What is in this article?:
- Snappy Salads expands in Texas
- Standing out in a growing segment
Snappy Salads is known for their distinctive tables made from recycled wood, says founder Chris Dahlander.
Snappy Salads, a Dallas-based concept that was founded in 2006, recently opened its fourth restaurant in Richardson, Texas.
Founder Chris Dahlander’s latest unit emphasizes sustainability, as do the other locations. The restaurants, except for one mall location, are distinctive for their communal tables made from recycled wood.
A fifth unit is also planned for suburban Southlake, Texas. Dahlander says Snappy Salads’ expansion is deliberate. “In terms of growth,” he said, “slow and steady wins the race — if there even is a race.”
After a tour of the new Richardson restaurant, Dahlander answered questions from Nation’s Restaurant News via email.
What does this fourth unit signal in the evolution of Snappy Salads?
It is a culmination of all the things I have learned from the other locations — some intentional and some forced. The open kitchen is probably the biggest change from the first store. I am very proud of the fact that we grill our all-naturaland antibiotic- and hormone-free steak in front of our guests, make our soup each day in a big pot from scratch, and sauté line-caught Sockeye salmon and such to order. The guest is blown away when they see all of this going on in front of them. They don't expect all of this cooking from a "salad" restaurant.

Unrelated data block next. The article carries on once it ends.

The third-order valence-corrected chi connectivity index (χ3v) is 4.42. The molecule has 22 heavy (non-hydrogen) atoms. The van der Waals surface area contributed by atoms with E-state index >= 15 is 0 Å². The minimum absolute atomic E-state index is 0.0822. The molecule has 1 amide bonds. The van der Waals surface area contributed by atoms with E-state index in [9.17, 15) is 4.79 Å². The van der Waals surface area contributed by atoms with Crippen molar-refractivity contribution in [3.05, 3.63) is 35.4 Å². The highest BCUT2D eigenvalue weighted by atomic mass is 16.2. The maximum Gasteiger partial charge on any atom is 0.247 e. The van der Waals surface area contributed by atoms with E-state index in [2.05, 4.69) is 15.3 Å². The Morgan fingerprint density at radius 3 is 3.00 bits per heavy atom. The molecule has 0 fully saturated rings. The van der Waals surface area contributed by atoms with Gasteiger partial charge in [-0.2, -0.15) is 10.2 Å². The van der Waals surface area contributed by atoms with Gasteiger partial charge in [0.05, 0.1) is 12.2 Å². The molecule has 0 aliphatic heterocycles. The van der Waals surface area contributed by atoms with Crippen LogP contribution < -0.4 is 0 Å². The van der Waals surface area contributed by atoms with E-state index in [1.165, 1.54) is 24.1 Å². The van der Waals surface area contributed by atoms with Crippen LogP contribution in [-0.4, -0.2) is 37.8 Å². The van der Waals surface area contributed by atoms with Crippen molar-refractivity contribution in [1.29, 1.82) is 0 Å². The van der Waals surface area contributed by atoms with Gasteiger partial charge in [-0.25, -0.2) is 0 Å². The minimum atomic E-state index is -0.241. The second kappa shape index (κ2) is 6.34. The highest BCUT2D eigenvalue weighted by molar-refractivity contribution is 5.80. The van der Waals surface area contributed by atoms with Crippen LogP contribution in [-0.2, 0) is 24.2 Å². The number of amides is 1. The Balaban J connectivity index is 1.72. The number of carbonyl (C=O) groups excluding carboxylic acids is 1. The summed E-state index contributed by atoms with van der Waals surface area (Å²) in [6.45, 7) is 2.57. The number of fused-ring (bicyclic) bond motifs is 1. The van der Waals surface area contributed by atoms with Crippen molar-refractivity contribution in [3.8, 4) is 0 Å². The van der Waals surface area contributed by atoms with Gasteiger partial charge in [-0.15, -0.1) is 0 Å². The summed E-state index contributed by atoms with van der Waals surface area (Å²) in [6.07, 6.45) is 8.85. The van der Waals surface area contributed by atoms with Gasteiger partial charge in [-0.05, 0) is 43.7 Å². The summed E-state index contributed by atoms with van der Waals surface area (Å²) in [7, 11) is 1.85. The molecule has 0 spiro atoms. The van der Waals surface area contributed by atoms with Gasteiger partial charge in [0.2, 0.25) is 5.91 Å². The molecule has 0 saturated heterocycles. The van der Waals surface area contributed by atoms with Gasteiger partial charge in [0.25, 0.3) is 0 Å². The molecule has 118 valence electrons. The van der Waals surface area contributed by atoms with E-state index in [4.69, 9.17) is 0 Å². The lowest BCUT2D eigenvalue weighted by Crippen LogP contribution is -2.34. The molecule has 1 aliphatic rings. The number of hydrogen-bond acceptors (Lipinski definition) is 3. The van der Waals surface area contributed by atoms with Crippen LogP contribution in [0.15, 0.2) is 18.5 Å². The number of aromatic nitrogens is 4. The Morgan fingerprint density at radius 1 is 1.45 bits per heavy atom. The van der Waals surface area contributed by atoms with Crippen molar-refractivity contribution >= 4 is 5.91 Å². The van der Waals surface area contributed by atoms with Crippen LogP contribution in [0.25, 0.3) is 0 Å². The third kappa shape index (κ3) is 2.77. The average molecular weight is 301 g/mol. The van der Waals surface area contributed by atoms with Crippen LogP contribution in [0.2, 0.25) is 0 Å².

How big is the restaurant and how does it compare with earlier incarnations?
This is the largest footprint to date, although our Southlake location will be slightly bigger. Instead of expanding the kitchen, we've simply added more seats in the dining room to accommodate our guests. Even with our long gathering tables, it can get really tight during certain times of the day.
Where have you beefed up the focus on sustainability?
I am proud of the fact that this concept was built on a foundation of environmental awareness and sustainability. It is part of our culture and we will continue to do our best and to encourage others to limit the impact we are making on the environment. More than just biodegradable takeout containers and utensils, we recycle CFLs [compact fluorescent lamps] and batteries for guests at no charge, our countertops are made locally with recycled beer and wine bottles and porcelain, the tables were salvaged from a beer distribution warehouse built in Fort Worth in the 1920s, and our dining area is lit using less than 300 watts of energy.
And for the menu?
We've brought in more organic and humanely raised food products, pressured our landlords to set up recycling programs and encourage our guests to take their salads away in our reusable bags. It is an all-out effort that encompasses every aspect of the organization.